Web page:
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Checking Your Credit Report and Score
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If you're checking your credit report or credit score for the first time, it might be helpful for you to check out the sections Credit Basics and FAQs", Your Credit Report", or Your Credit Score". For starters, here are some basic questions and answers:

Question: Who looks at my credit and why is it so important?

Lenders review your credit report and credit score before making their decision regarding your credit application for everything from a car to a home, to credit cards, department store cards, and other purchases.

Your credit report and credit score is normally a major factor in determining whether your loan application is approved, and the interest rate you will be charged.

Question: How much difference do a few percentage points really make? How much money could my credit save me?

The answer to this question varies by individual, but over the lifetime of a consumer, one could potentially save tens of thousands or even hundreds of thousands of dollars!

As an example, on a 30-year home loan of $225,000, a good credit rating could help you qualify for an interest rate of, let's say, 6.465% and a monthly payment of $1,417 with total interest paid of $285,000. A lower credit rating could result in an interest rate of 8.452% and a monthly payment of $1,722 with total interest paid of $395.067. In this example, good credit could help you save more than $110,000 over the life of the loan. Lower interest rates on car loans can also add up to incredible savings, as can lower rates on credit cards, and other forms of credit. The bottom line: A good credit history and credit score can help you save a lot of money!

Question: How do I check my credit report and credit score?

There are three main credit reporting agencies (CRAs), or credit bureaus, that maintain files on your credit activity. They are Experian, Equifax, and TransUnion. Since lenders may use any one or more of these three bureaus, you need to make sure that your credit information on all three bureaus is correct. Under the FACTA law, you are entitled to receive one free credit report from each of the three bureaus once per year at However, reports do not come with a credit score, and they are delivered as separate reports. For convenience, you can compare your credit reports on all three bureaus by ordering a 3 in 1 Credit Report and Credit Score.

Question: Why aren't my three credit reports all the same?

Creditors will use different bureaus to file reports regarding your personal information, account history and balances, payment history, and much more. Since one creditor may file with TransUnion and another with Experian or Equifax - you need to review all three of them to get your total picture. It's important to note, too, that lenders will often use only one of the three bureaus in reviewing your application - so, again, you need to make sure all three are correct because you don't know which bureaus lenders will use!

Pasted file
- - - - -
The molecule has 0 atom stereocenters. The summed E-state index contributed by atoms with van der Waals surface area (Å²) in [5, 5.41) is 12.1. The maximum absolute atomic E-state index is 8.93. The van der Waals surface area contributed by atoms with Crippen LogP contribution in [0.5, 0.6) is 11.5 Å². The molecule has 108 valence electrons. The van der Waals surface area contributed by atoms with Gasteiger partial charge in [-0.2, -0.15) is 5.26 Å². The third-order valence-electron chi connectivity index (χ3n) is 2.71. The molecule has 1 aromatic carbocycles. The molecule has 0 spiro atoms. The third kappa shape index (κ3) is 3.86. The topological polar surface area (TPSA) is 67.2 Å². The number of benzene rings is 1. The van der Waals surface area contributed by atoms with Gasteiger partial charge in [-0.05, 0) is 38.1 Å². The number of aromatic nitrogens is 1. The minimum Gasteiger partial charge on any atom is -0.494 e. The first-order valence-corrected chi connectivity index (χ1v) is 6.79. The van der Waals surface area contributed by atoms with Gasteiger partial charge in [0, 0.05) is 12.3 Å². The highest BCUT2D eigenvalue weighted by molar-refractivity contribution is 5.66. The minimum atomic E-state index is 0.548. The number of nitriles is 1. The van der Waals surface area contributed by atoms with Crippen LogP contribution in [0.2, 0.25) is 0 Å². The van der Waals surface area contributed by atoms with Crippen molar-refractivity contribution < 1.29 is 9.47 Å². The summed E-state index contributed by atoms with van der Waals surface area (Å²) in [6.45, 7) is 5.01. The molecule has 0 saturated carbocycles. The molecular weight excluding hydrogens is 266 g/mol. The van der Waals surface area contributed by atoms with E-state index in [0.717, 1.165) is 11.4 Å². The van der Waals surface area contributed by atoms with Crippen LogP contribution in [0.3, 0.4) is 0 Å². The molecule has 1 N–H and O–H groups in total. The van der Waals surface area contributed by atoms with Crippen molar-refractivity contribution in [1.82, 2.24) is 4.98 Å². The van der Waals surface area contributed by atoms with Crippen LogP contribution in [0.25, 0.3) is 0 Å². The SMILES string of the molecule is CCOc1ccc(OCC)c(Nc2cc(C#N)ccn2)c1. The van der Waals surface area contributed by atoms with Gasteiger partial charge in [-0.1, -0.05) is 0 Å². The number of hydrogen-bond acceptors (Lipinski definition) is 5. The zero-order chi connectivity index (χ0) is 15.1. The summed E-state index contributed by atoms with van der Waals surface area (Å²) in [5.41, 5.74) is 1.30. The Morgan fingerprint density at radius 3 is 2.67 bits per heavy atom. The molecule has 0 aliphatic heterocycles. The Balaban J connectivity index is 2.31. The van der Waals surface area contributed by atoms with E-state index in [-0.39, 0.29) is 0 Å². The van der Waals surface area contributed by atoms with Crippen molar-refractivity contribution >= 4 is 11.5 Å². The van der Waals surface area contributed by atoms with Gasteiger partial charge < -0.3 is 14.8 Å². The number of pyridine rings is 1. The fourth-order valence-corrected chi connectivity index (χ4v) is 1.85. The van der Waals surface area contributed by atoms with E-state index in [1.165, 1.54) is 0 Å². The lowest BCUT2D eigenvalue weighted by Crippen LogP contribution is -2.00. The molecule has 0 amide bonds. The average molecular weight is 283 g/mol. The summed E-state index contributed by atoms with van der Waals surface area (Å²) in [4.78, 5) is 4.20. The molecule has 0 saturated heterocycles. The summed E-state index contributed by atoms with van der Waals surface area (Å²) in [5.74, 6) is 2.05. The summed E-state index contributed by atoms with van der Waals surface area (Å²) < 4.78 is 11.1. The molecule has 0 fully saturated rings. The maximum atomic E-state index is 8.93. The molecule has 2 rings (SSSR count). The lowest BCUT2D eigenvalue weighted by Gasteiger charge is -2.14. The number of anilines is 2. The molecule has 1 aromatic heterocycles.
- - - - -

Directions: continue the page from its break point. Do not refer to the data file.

Question: Is there a way I can monitor all three credit bureaus?

You can monitor key changes on all three of your credit reports through a monthly Credit Monitoring Service that sends you email alerts to notify you of changes on any one of your credit reports.

Question: How do I read these reports?

When you receive any one of your credit reports from the three credit bureaus, you will note that your information is separated into four basic sections.

You should review ALL the information in your credit reports to make sure everything is accurate, because any discrepancy could affect your credit score, or be an indication that you have become a victim of identity theft.

There are usually four types of information:

Question: What do I need to know about credit repair companies?

Many credit repair companies may advertise for your business saying, Credit problem, no problem", or We'll get rid of your bad credit, guaranteed," or Remove bankruptcies, liens, judgments, and collection items from your credit". All these may be tempting offers for individuals who are having credit problems, but the fact is, the majority of credit repair companies charge high fees for promising to do something that you can do for yourself. What's worse, many of them vanish with your money without doing a thing. For more information about credit repair companies, go to the following website: //

Question: What can I do if I find inaccuracies in the reports?

It is in everyone's interest that your credit reports accurately reflect your credit history and the three credit bureaus want your credit information to be as accurate as possible. If you have reviewed your credit reports believe that specific information or items may be inaccurate, you can dispute it online for the fastest resolution. The credit bureau(s) you contact is then responsible for researching and changing or removing incorrect data. This process may take as long as 45 days. At your request, a corrected credit report will be sent to creditors that you specify who have received your report within the past six months, or employers who have received it within the last two years. The three credit bureaus are listed below, along with the appropriate contact information:

P.O. Box 105873
Atlanta, GA 30348
(800) 685-1111

Trans Union
Consumer Disclosure Center
P.O. Box 1000
Chester, PA 19022
(800) 916-8800 or (800) 888-4213

P.O. Box 2104
Allen, TX 75013-2104
(888) 397-3742

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